Gradle is an open source build automation tool, and is licensed under the ASL. Gradle is designed for large multi-project builds. Gradle builds upon the concepts of Ant and Maven, and introduced a Groovy-based domain-specific language (DSL) instead of traditional XML form for configurations. We quickly looked into the other popular build tools previously.
Gradle supports incremental builds and intelligently determine not to re-execute up-to-date parts of the build tree and dependencies. Though Gradle provides out of the box conventions, it also provides means of developing our own build standards.
Gradle uses a directed acyclic graph ("DAG") to determine the order in which tasks can be run. Maven does this by defining lifecycles and Ant targets are invoked based upon a depends-on partial ordering. Migrating builds from Ant, Ivy or Maven to Gradle can be done easily in stages. Gradle can interface with Maven and Ivy repositories, and can call existing Ant build files. Gradle also provides a converter for turning a Maven pom.xml into a Gradle script.
According to Gradle overview @ gradle.org, they decided to choose a build script based on Groovy dynamic scripting language than XML, to be closer to the Java developers who will be actually using it. However they did not use Java as they required more capabilities than java provides for build activities.
Groovy is an agile and dynamic language for the Java Virtual Machine inspired by languages like Python, Ruby etc. with very less learning curve for Java developers. Groovy uses a Java-like curly-bracket syntax. Most Java code is also syntactically valid Groovy. Though you won’t require any Groovy knowledge for simple build scripts, knowledge of Groovy can be handy for working with bigger and complex build files.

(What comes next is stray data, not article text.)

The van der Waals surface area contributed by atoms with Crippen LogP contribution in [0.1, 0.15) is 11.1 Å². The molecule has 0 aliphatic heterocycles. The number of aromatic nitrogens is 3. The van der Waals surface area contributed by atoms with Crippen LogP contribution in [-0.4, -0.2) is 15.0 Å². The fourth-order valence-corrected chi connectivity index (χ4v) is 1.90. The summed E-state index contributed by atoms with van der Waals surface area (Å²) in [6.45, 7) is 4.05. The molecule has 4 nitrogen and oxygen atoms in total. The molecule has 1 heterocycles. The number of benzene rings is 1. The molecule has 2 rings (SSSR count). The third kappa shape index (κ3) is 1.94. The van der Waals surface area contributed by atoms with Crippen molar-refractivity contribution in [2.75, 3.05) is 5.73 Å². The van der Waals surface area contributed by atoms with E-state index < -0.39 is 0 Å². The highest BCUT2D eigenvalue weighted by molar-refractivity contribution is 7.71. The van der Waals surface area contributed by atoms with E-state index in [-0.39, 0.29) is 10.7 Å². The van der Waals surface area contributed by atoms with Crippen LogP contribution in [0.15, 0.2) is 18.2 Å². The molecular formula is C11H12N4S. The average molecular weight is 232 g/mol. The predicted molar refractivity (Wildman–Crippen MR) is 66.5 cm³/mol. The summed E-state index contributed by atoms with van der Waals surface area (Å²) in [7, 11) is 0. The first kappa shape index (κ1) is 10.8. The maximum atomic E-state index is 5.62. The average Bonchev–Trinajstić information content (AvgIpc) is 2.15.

This approach also exposes the raw scripting power of a dynamic language to build scripts to do general purpose programming tasks and control flows. Moreover XML based build files become difficult to maintain and understand when they grow large.
Since Gradle build files are groovy scripts, you can always use raw groovy scripting. But the preferred approach for gradle is to use the domain specific language (DSL) provided by gradle. A domain-specific language (DSL) is a computer language specialized to a particular application domain, in contrast to a general-purpose language, which is broadly applicable across domains. Gradle’s DSL is easy to learn even without any groovy knowledge. DSL has idioms specific to the build tasks and gradle suggests to use these idioms wherever possible first before actually scripting using raw groovy.
If something is missing or is not as required, you can also extend DSL through plugins by adding or even modifying tasks. So there is very little need for you to do raw groovy scripting. Also, note that the concept of plugin here is not same as that of maven plugins.
We will see how to use gradle next. You can refer to a more detailed gradle overview @ http://www.gradle.org/overview or any of the references below.
Book: Building and Testing with Gradle by Tim Berglund and Matthew McCullough.
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